The problem is we are not seeing 50/50, we are seeing some 10 minute pre-recorded videos and no interaction with the teacher. No live classes interacting with teacher or classmates.

It’s play time at home with siblings in the morning (as the content appears about 11am) and my wife in his room with him most of the afternoon.

I probably wouldn’t have even posted if it was 50/50 as that wouldn’t such an issue. But it isn’t.

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The lack of interaction means to ask questions is either my wife arranging to call his teacher directly on Google meet (short 1:1 call to ask questions) or posting to google classroom and waiting fo a response

As opposed to going into class and listening tothe teacher regurgitate something while the kids dont pay attention. Haha.

My daughter is getting online classes more than a half hour a day. Its not a full 6 hour or whatever day, but its probably about as efficient.

As long as this is temporary (need to work and such), i think a healthy dose of getting parents to spend time teaching their kids might be good for taiwan. And with hem at home all the time, perfect time to start getting them to pull their weight around ther house. Cleaning, maintaining, cooking etc.

I try and look at it optimistically as a way for.both parents and kids to get a bit of a forced nudge back into spending more quality time together, getting kids to accomplish tasks, kid realizing they have household responsibilities etc. Glass half full.

However if the insanity doesnt improve, maybe this is in our future

A lot of it boils down to the child’s personality. Some kids study well without needing to be pushed. The kids who don’t are struggling.

Parental expectations vary wildly. If the kids are in school this only comes up in terms of things like quantity of homework, but now you’ve got parents saying “you need to keep my child entertained for 8 hours a day” and others saying “you can’t make my child sit in front of a screen for 8 hours a day”. Some are inevitably going to be dissatisfied.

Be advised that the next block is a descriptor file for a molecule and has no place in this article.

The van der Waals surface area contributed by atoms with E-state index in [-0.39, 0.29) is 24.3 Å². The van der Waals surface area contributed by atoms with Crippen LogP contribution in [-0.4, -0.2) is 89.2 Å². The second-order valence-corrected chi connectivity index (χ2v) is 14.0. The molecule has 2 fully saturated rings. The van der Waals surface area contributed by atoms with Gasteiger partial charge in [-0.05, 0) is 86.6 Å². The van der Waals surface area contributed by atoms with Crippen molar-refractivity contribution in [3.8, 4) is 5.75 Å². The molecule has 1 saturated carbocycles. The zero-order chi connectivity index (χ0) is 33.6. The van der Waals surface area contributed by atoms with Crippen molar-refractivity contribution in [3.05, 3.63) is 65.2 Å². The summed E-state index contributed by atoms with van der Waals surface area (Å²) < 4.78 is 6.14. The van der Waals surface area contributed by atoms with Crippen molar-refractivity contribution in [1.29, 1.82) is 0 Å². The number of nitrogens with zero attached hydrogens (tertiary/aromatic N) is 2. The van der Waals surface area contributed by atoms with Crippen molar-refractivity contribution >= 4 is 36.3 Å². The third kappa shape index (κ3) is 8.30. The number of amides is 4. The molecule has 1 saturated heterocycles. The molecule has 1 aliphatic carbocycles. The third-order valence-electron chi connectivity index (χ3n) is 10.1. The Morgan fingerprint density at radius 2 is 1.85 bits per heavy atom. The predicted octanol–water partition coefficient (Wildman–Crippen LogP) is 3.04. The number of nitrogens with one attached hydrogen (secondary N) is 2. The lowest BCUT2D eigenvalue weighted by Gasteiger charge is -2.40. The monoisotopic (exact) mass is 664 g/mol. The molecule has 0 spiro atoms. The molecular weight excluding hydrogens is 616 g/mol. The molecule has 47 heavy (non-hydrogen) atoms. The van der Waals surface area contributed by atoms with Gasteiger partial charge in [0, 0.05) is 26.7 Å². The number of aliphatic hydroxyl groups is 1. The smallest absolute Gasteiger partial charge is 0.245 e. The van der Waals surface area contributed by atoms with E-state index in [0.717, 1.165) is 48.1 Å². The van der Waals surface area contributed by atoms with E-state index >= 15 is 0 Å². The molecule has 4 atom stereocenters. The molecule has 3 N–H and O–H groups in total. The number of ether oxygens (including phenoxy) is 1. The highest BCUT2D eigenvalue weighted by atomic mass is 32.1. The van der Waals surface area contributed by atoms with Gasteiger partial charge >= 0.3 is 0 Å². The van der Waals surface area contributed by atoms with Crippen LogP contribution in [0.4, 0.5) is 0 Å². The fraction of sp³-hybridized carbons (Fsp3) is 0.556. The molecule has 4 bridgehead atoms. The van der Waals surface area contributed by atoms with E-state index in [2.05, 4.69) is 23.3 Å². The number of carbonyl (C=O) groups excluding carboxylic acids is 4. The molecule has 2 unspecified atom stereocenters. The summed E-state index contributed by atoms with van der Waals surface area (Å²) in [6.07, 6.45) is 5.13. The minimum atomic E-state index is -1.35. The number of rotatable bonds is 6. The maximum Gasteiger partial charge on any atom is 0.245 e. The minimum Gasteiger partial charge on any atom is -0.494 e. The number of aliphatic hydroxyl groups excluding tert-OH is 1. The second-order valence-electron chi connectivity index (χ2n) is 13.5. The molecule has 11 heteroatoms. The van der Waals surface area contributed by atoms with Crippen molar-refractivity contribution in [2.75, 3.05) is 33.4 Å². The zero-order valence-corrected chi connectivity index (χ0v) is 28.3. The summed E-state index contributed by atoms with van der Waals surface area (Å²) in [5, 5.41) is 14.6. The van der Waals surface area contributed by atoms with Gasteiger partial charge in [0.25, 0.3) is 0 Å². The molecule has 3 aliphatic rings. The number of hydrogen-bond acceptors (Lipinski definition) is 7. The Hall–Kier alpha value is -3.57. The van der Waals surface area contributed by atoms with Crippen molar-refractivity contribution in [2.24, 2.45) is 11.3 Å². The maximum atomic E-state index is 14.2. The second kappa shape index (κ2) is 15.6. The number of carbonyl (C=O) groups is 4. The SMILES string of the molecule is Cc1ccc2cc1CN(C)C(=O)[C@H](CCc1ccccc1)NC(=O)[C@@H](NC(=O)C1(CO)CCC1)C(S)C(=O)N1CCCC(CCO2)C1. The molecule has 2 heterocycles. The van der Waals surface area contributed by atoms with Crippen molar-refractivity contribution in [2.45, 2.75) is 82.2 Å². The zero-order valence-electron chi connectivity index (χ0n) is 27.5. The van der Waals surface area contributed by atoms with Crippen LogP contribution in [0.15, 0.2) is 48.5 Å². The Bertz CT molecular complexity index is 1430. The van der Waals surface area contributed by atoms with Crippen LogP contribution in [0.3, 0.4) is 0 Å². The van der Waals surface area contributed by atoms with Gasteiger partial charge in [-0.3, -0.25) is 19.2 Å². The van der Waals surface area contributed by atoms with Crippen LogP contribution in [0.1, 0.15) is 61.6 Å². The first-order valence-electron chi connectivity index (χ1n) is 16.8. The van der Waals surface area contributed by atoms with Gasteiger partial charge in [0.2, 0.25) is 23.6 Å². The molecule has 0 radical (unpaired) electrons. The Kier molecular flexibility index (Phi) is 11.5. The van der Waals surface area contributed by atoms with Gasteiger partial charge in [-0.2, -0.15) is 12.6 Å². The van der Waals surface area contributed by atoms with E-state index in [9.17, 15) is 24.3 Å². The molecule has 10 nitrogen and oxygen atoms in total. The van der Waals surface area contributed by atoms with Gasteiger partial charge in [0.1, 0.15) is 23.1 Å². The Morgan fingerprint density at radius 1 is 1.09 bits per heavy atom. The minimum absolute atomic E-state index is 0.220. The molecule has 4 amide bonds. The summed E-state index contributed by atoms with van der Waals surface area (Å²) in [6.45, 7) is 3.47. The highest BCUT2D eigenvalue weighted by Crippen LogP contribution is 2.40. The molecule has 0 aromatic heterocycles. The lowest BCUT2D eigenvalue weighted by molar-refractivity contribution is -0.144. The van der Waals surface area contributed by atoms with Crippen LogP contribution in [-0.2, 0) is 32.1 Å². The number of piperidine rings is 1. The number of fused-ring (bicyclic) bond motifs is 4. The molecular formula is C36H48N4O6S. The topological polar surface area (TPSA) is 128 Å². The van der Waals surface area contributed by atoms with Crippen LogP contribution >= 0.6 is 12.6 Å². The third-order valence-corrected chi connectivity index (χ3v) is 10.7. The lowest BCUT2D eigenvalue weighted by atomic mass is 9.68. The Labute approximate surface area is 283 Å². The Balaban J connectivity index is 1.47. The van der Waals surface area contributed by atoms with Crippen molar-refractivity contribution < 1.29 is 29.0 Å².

A lot of people can work remotely and the nature of their job doesn’t change - just the environment. The nature of teaching changes dramatically. When people chose to become teachers, they never envisaged that it would involve talking to children through screens. Far too much is outside the control of the teacher - the child has only been up for five minutes before their first lesson and hasn’t had any breakfast. The child has a terrible internet connection and everything is distorted or lagged. The child is spending most of their time with a chat window open talking to their peers about how funny their teacher looks.

Teaching remotely just doesn’t work. Even if your child looks busy, they probably don’t really understand what they are being taught, and even if they do, they probably won’t remember it. We ran the experiment globally over a substantial period of time, the in person classroom teacher experience cannot be replaced by technology.

Maybe your child’s teacher is a “lazy fuck”. But my advice would be to buy some maths workbooks and lots to read. Give them some structure, make sure they do something active, and limit the amount of time they spend on a screen.


I get where you’re coming from, but from a teacher’s perspective online classroom management is pretty much beyond my power. I can repeat myself. I can tell student X to do something. I can write down/record names. That’s it.

Not sure what the government’s perspective is on online learning. I work in a public elementary school, and the messages we receive from the county government are very inconsistent. Last week I was teaching the same classes, 40 minutes a class. Over the weekend I heard that we were being encouraged to only do 20 minute classes, because asking kids to sit in front of the computer for 8 hours a day was unreasonable.

I agree with that last statement, btw.

For us technology has been the biggest issue. So many kids yelling 老師 , 我聽不到 or kids trying to attend class in a room where a television is blaring. The learning curve has been steep.


So much this.

Also, parents expecting for a phone to suffice for a computer. The children can’t see what the teacher wrote, can’t hear due to back ground noise and can’t focus because so much is happening around them in their home environment.

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It depends on teachers’ skills. I have observed how teachers manage online classroom in these days, since I have to share a desk with my kid. It is greatly different for each teacher. Some teachers interact with kids and manage online classroom well. Some teachers just present what they prepare with almost zero interaction.

The most annoying thing for me is the school is trying to do 10min interactive classes with their normal schedule, so the classes are scattered in a whole day. I prefer they do them all at once in the morning few hours.